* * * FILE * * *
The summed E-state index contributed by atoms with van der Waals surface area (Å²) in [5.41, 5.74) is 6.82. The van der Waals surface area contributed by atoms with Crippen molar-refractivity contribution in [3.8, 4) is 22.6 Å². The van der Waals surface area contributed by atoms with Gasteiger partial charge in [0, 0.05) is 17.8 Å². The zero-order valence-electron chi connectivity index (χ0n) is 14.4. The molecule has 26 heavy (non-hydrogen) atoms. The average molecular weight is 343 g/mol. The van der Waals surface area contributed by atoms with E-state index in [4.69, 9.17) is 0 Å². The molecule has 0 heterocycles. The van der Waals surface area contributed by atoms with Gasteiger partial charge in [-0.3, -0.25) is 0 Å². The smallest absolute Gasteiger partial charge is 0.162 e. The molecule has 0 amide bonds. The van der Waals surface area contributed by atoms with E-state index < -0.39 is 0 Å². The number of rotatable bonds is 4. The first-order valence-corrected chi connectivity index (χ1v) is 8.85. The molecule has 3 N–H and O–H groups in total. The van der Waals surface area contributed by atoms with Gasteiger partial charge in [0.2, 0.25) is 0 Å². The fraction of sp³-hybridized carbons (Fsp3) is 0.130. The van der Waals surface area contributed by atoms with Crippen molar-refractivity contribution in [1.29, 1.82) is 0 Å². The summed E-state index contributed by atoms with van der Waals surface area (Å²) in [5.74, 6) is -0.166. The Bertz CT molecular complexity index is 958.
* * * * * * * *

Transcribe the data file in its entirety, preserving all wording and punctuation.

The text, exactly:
The summed E-state index contributed by atoms with van der Waals surface area (Å²) in [5.41, 5.74) is 6.82. The van der Waals surface area contributed by atoms with Crippen molar-refractivity contribution in [3.8, 4) is 22.6 Å². The van der Waals surface area contributed by atoms with Gasteiger partial charge in [0, 0.05) is 17.8 Å². The zero-order valence-electron chi connectivity index (χ0n) is 14.4. The molecule has 26 heavy (non-hydrogen) atoms. The average molecular weight is 343 g/mol. The van der Waals surface area contributed by atoms with E-state index in [4.69, 9.17) is 0 Å². The molecule has 0 heterocycles. The van der Waals surface area contributed by atoms with Gasteiger partial charge in [-0.3, -0.25) is 0 Å². The smallest absolute Gasteiger partial charge is 0.162 e. The molecule has 0 amide bonds. The van der Waals surface area contributed by atoms with E-state index < -0.39 is 0 Å². The number of rotatable bonds is 4. The first-order valence-corrected chi connectivity index (χ1v) is 8.85. The molecule has 3 N–H and O–H groups in total. The van der Waals surface area contributed by atoms with Gasteiger partial charge in [0.2, 0.25) is 0 Å². The fraction of sp³-hybridized carbons (Fsp3) is 0.130. The van der Waals surface area contributed by atoms with Crippen molar-refractivity contribution in [1.29, 1.82) is 0 Å². The summed E-state index contributed by atoms with van der Waals surface area (Å²) in [5.74, 6) is -0.166. The Bertz CT molecular complexity index is 958.